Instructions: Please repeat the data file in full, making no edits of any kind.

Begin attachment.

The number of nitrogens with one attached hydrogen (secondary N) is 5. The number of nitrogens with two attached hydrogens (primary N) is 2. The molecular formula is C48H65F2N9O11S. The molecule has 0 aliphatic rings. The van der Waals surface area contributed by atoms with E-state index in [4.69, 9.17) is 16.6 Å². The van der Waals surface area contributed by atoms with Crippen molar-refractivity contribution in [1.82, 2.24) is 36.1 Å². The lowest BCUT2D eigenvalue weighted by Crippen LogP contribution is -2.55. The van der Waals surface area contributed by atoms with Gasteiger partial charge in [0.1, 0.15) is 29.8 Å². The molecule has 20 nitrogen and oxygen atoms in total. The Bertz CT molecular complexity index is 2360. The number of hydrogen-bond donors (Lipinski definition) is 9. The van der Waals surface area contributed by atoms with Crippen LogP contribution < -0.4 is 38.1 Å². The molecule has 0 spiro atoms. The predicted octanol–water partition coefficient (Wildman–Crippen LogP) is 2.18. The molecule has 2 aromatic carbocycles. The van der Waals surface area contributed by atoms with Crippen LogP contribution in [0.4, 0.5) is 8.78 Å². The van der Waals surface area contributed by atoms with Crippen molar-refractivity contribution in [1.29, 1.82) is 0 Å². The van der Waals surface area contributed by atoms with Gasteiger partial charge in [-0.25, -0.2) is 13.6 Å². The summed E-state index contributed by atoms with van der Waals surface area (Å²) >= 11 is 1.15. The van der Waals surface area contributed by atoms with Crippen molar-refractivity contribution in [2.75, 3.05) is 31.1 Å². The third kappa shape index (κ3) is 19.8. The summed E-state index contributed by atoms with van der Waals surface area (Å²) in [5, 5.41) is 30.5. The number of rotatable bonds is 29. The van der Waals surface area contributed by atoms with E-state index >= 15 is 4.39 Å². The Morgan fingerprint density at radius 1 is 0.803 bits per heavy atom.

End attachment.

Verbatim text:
The number of nitrogens with one attached hydrogen (secondary N) is 5. The number of nitrogens with two attached hydrogens (primary N) is 2. The molecular formula is C48H65F2N9O11S. The molecule has 0 aliphatic rings. The van der Waals surface area contributed by atoms with E-state index in [4.69, 9.17) is 16.6 Å². The van der Waals surface area contributed by atoms with Crippen molar-refractivity contribution in [1.82, 2.24) is 36.1 Å². The lowest BCUT2D eigenvalue weighted by Crippen LogP contribution is -2.55. The van der Waals surface area contributed by atoms with Gasteiger partial charge in [0.1, 0.15) is 29.8 Å². The molecule has 20 nitrogen and oxygen atoms in total. The Bertz CT molecular complexity index is 2360. The number of hydrogen-bond donors (Lipinski definition) is 9. The van der Waals surface area contributed by atoms with Crippen LogP contribution < -0.4 is 38.1 Å². The molecule has 0 spiro atoms. The predicted octanol–water partition coefficient (Wildman–Crippen LogP) is 2.18. The molecule has 2 aromatic carbocycles. The van der Waals surface area contributed by atoms with Crippen LogP contribution in [0.4, 0.5) is 8.78 Å². The van der Waals surface area contributed by atoms with Crippen molar-refractivity contribution in [1.29, 1.82) is 0 Å². The van der Waals surface area contributed by atoms with Gasteiger partial charge in [-0.25, -0.2) is 13.6 Å². The summed E-state index contributed by atoms with van der Waals surface area (Å²) >= 11 is 1.15. The van der Waals surface area contributed by atoms with Crippen molar-refractivity contribution in [2.75, 3.05) is 31.1 Å². The third kappa shape index (κ3) is 19.8. The summed E-state index contributed by atoms with van der Waals surface area (Å²) in [5, 5.41) is 30.5. The number of rotatable bonds is 29. The van der Waals surface area contributed by atoms with E-state index >= 15 is 4.39 Å². The Morgan fingerprint density at radius 1 is 0.803 bits per heavy atom.